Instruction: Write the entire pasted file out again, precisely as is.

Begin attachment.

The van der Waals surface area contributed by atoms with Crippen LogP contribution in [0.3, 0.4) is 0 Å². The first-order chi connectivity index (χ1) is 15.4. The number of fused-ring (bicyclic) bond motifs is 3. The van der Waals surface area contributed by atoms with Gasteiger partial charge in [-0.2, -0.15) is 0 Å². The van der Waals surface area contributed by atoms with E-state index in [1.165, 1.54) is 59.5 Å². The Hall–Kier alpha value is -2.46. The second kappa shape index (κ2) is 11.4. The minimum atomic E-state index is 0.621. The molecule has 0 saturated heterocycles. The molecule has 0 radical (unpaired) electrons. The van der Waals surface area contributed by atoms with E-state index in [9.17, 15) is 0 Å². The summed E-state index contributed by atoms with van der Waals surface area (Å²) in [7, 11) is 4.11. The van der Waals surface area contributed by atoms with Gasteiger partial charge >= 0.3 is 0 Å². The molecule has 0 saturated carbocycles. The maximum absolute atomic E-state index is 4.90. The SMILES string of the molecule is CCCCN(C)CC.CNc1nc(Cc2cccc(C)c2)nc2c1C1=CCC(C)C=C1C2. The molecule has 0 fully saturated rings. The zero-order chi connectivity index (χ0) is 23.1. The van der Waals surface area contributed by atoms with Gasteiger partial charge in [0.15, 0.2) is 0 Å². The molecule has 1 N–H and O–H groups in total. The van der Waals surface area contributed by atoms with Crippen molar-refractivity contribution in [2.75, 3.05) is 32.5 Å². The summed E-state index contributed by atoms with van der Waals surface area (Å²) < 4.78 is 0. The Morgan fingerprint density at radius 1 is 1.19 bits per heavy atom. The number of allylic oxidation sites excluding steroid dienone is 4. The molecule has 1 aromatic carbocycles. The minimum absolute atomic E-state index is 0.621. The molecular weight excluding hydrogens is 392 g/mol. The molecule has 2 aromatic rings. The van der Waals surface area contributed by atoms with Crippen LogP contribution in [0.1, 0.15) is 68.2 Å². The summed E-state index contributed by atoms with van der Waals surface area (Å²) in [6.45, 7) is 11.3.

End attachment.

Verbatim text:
The van der Waals surface area contributed by atoms with Crippen LogP contribution in [0.3, 0.4) is 0 Å². The first-order chi connectivity index (χ1) is 15.4. The number of fused-ring (bicyclic) bond motifs is 3. The van der Waals surface area contributed by atoms with Gasteiger partial charge in [-0.2, -0.15) is 0 Å². The van der Waals surface area contributed by atoms with E-state index in [1.165, 1.54) is 59.5 Å². The Hall–Kier alpha value is -2.46. The second kappa shape index (κ2) is 11.4. The minimum atomic E-state index is 0.621. The molecule has 0 saturated heterocycles. The molecule has 0 radical (unpaired) electrons. The van der Waals surface area contributed by atoms with E-state index in [9.17, 15) is 0 Å². The summed E-state index contributed by atoms with van der Waals surface area (Å²) in [7, 11) is 4.11. The van der Waals surface area contributed by atoms with Gasteiger partial charge >= 0.3 is 0 Å². The molecule has 0 saturated carbocycles. The maximum absolute atomic E-state index is 4.90. The SMILES string of the molecule is CCCCN(C)CC.CNc1nc(Cc2cccc(C)c2)nc2c1C1=CCC(C)C=C1C2. The molecule has 0 fully saturated rings. The zero-order chi connectivity index (χ0) is 23.1. The van der Waals surface area contributed by atoms with Gasteiger partial charge in [0.15, 0.2) is 0 Å². The molecule has 1 N–H and O–H groups in total. The van der Waals surface area contributed by atoms with Crippen molar-refractivity contribution in [2.75, 3.05) is 32.5 Å². The summed E-state index contributed by atoms with van der Waals surface area (Å²) < 4.78 is 0. The Morgan fingerprint density at radius 1 is 1.19 bits per heavy atom. The number of allylic oxidation sites excluding steroid dienone is 4. The molecule has 1 aromatic carbocycles. The minimum absolute atomic E-state index is 0.621. The molecular weight excluding hydrogens is 392 g/mol. The molecule has 2 aromatic rings. The van der Waals surface area contributed by atoms with Crippen LogP contribution in [0.1, 0.15) is 68.2 Å². The summed E-state index contributed by atoms with van der Waals surface area (Å²) in [6.45, 7) is 11.3.